Black Mold - What It Is, How It Affects Us, and What to Do About It
- By: Kelsey Libby
Black mold is also known as mildew or toxic mold. It is actually a type of fungi that grows on damp surfaces. Like most kinds of fungus, it relies on humidity and moisture in order for it to grow. It is greenish-black in color and may appear slimy. Constant exposure to water encourages this fungus to grow. Hence, wooden panels, floors and ceilings are more susceptible to fungal growth. Although it is more commonly found on clothes, upholstery, walls and carpeted floors, mold may also grow inside electronic equipment like vacuum cleaner and air conditioners.
Black mold spreads easily, as they can attach themselves to almost anything. Therefore, it is important to distinguish the signs of fungal growth before they cause further damage. Damp surfaces are very conducive to fungal growth. Walls, wood and fabrics that are in constant contact with water should be monitored for mold. A musty odor is a telltale sign of fungal growth. Observe for other signs of mildew growth if you notice any musty odor near damp areas. Greenish, yellowish or brownish patches of moisture on wall panels would probably lead to mold growth if left untreated. Full-grown black mold is slimy and shiny, and may smear when touched.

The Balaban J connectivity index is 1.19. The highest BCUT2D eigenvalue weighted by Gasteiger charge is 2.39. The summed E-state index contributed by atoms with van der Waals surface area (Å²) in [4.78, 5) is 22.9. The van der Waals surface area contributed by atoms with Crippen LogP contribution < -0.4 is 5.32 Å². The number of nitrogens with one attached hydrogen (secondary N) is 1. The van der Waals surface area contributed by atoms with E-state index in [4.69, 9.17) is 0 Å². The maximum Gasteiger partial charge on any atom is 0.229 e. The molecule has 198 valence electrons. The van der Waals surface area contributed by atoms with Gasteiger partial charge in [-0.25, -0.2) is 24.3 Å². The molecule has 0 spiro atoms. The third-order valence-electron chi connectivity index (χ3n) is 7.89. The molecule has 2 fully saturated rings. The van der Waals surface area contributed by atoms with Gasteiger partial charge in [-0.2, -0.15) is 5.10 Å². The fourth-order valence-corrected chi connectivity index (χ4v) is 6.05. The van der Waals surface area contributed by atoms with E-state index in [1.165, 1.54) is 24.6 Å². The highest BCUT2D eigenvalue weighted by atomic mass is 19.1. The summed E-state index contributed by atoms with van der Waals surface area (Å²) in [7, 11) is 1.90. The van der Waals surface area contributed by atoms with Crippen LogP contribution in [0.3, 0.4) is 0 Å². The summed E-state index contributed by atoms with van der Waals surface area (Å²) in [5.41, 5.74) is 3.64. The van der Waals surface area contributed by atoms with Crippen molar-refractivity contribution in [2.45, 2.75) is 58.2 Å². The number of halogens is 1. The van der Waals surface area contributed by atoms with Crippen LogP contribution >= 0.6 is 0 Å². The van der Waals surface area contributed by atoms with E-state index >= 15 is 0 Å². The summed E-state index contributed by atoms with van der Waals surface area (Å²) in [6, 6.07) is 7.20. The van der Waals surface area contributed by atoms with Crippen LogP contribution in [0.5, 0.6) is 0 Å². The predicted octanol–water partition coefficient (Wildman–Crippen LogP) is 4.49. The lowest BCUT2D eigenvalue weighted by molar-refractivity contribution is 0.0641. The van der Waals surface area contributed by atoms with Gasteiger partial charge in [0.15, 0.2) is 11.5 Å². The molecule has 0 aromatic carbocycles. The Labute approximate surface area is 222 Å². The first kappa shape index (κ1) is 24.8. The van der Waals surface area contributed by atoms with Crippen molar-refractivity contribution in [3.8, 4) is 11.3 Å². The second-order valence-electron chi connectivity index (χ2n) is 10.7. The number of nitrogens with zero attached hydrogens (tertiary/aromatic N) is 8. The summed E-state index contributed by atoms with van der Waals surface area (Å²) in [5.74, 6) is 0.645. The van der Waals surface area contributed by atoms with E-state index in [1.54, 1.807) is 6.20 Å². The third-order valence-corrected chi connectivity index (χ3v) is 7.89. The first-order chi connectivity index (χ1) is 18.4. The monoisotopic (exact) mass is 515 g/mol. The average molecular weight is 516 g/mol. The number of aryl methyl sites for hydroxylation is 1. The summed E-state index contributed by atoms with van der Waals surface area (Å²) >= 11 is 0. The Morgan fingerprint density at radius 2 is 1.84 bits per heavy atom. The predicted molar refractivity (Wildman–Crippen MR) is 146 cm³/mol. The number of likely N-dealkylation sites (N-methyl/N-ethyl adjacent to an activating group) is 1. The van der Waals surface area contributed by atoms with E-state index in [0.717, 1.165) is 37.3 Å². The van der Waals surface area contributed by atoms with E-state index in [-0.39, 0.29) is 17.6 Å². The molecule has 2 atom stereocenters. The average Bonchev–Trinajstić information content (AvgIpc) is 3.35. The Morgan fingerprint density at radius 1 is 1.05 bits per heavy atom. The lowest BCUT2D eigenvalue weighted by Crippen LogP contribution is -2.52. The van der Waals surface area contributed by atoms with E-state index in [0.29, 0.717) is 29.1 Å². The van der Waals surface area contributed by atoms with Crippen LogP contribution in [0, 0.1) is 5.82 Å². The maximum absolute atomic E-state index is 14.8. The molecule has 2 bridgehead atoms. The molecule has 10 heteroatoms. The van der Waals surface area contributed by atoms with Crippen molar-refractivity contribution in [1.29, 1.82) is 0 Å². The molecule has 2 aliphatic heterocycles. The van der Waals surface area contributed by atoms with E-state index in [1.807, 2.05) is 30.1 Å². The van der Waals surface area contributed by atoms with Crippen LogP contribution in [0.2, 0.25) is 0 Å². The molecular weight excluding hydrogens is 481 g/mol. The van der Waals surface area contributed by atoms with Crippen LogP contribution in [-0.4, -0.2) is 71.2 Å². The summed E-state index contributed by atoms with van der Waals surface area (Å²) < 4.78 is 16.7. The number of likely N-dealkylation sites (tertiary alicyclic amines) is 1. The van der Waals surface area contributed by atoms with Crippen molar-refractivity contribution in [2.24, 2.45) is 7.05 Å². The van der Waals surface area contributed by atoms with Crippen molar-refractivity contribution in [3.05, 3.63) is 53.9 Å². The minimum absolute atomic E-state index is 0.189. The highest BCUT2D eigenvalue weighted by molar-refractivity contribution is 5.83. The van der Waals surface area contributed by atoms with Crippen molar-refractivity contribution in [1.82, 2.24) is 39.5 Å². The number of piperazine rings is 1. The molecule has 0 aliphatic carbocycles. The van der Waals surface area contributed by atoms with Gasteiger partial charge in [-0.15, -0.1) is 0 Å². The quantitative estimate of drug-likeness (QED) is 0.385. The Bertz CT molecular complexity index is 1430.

Some respiratory ailments are triggered by black mold. Inhaling particles of these fungi can cause allergies and other respiratory problems. Aside from triggering allergies and asthma attacks, it also causes poisoning. Excessive mold growth leads to the production of volatile organic compounds or VOC's, which can be fatal when inhaled. VOC's are released during the process of mold formation. This dangerous fungus survives by feeding on the surfaces it clings to. This degradation results to the formation of volatile organic compounds. Once VOC's are released into the air and are inhaled by humans, they attack the central nervous system and irritate the mucous membranes.
Black mold poisoning is characterized by headaches, muscle cramps, abdominal pain and fatigue. Its symptoms are vague, which is why the poisoning is often mistaken as another sickness. Early detection is necessary to prevent further complications. It wouldn't hurt to consult a doctor if you experience any of these additional symptoms.
- Red or irritated eyes
- Diarrhea or abdominal cramps
- Dizziness, confusion, memory loss or lack of concentration
- Chest pain or difficulty in breathing
- Rashes, asthma and other allergic reactions
- Erratic blood pressure
- Urinary tract problems
Controlling the growth of mold is your best defense against its poisoning. Fungus thrives better in moist places. You may have to dehumidify your home if it has excessively damp air. Mold can grow on wooden panels that are always drenched in water. Check your house for water leakages and faulty pipes. Be sure to have these repaired as soon as possible. Air filters inside vacuum cleaners and air conditioners should be checked regularly for black mold growth. Replace them if necessary. Bathroom floors and walls should be cleaned on a regular basis, as they are always in contact with water.
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